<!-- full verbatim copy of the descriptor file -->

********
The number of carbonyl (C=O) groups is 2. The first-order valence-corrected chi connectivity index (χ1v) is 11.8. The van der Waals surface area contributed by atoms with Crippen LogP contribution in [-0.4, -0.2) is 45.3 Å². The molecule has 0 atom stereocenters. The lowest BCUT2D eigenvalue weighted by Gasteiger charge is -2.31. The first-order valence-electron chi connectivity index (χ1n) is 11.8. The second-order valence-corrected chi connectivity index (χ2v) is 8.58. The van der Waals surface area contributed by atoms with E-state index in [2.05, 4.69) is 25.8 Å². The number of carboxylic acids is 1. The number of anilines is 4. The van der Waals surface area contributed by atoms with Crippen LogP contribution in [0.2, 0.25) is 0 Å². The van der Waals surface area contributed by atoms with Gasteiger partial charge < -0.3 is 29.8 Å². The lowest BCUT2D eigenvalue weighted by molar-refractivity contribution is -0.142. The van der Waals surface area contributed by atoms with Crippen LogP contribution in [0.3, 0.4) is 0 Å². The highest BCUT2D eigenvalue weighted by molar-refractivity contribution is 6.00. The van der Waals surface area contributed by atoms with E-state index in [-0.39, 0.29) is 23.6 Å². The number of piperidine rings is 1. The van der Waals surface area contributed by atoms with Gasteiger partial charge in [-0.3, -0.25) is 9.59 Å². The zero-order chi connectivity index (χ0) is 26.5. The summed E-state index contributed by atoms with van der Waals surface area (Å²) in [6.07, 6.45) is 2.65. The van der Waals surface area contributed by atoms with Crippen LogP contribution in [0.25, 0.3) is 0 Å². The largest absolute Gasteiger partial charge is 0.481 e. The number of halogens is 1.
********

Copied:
The number of carbonyl (C=O) groups is 2. The first-order valence-corrected chi connectivity index (χ1v) is 11.8. The van der Waals surface area contributed by atoms with Crippen LogP contribution in [-0.4, -0.2) is 45.3 Å². The molecule has 0 atom stereocenters. The lowest BCUT2D eigenvalue weighted by Gasteiger charge is -2.31. The first-order valence-electron chi connectivity index (χ1n) is 11.8. The second-order valence-corrected chi connectivity index (χ2v) is 8.58. The van der Waals surface area contributed by atoms with E-state index in [2.05, 4.69) is 25.8 Å². The number of carboxylic acids is 1. The number of anilines is 4. The van der Waals surface area contributed by atoms with Crippen LogP contribution in [0.2, 0.25) is 0 Å². The van der Waals surface area contributed by atoms with Gasteiger partial charge < -0.3 is 29.8 Å². The lowest BCUT2D eigenvalue weighted by molar-refractivity contribution is -0.142. The van der Waals surface area contributed by atoms with Crippen LogP contribution in [0.3, 0.4) is 0 Å². The highest BCUT2D eigenvalue weighted by molar-refractivity contribution is 6.00. The van der Waals surface area contributed by atoms with E-state index in [-0.39, 0.29) is 23.6 Å². The number of piperidine rings is 1. The van der Waals surface area contributed by atoms with Gasteiger partial charge in [-0.3, -0.25) is 9.59 Å². The zero-order chi connectivity index (χ0) is 26.5. The summed E-state index contributed by atoms with van der Waals surface area (Å²) in [6.07, 6.45) is 2.65. The van der Waals surface area contributed by atoms with Crippen LogP contribution in [0.25, 0.3) is 0 Å². The largest absolute Gasteiger partial charge is 0.481 e. The number of halogens is 1.